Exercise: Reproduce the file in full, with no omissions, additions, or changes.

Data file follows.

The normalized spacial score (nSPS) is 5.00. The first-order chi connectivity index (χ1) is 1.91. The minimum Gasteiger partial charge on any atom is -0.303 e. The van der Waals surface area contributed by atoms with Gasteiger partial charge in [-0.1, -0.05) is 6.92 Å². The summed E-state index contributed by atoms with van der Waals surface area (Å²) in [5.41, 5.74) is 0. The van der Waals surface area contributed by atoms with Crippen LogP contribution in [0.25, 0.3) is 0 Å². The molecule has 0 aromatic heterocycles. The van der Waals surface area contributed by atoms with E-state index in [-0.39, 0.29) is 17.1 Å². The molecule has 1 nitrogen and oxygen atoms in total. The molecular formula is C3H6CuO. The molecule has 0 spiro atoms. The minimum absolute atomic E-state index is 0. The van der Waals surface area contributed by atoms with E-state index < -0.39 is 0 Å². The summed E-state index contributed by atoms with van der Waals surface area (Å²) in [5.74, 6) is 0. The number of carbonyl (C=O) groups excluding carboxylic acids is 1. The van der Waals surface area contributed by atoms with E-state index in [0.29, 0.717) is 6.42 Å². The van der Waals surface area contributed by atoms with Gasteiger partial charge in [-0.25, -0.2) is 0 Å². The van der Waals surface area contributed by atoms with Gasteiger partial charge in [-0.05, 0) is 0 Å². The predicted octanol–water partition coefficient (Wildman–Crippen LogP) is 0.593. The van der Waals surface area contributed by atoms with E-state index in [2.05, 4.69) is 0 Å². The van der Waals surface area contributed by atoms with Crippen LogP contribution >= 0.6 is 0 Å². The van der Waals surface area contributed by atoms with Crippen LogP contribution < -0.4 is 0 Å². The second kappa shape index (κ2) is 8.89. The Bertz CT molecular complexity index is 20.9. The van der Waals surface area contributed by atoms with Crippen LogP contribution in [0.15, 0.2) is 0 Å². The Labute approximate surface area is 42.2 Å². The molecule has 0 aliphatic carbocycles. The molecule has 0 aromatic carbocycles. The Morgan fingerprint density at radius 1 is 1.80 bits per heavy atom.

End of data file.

The normalized spacial score (nSPS) is 5.00. The first-order chi connectivity index (χ1) is 1.91. The minimum Gasteiger partial charge on any atom is -0.303 e. The van der Waals surface area contributed by atoms with Gasteiger partial charge in [-0.1, -0.05) is 6.92 Å². The summed E-state index contributed by atoms with van der Waals surface area (Å²) in [5.41, 5.74) is 0. The van der Waals surface area contributed by atoms with Crippen LogP contribution in [0.25, 0.3) is 0 Å². The molecule has 0 aromatic heterocycles. The van der Waals surface area contributed by atoms with E-state index in [-0.39, 0.29) is 17.1 Å². The molecule has 1 nitrogen and oxygen atoms in total. The molecular formula is C3H6CuO. The molecule has 0 spiro atoms. The minimum absolute atomic E-state index is 0. The van der Waals surface area contributed by atoms with E-state index < -0.39 is 0 Å². The summed E-state index contributed by atoms with van der Waals surface area (Å²) in [5.74, 6) is 0. The number of carbonyl (C=O) groups excluding carboxylic acids is 1. The van der Waals surface area contributed by atoms with E-state index in [0.29, 0.717) is 6.42 Å². The van der Waals surface area contributed by atoms with Gasteiger partial charge in [-0.25, -0.2) is 0 Å². The van der Waals surface area contributed by atoms with Gasteiger partial charge in [-0.05, 0) is 0 Å². The predicted octanol–water partition coefficient (Wildman–Crippen LogP) is 0.593. The van der Waals surface area contributed by atoms with E-state index in [2.05, 4.69) is 0 Å². The van der Waals surface area contributed by atoms with Crippen LogP contribution >= 0.6 is 0 Å². The van der Waals surface area contributed by atoms with Crippen LogP contribution < -0.4 is 0 Å². The second kappa shape index (κ2) is 8.89. The Bertz CT molecular complexity index is 20.9. The van der Waals surface area contributed by atoms with Crippen LogP contribution in [0.15, 0.2) is 0 Å². The Labute approximate surface area is 42.2 Å². The molecule has 0 aliphatic carbocycles. The molecule has 0 aromatic carbocycles. The Morgan fingerprint density at radius 1 is 1.80 bits per heavy atom.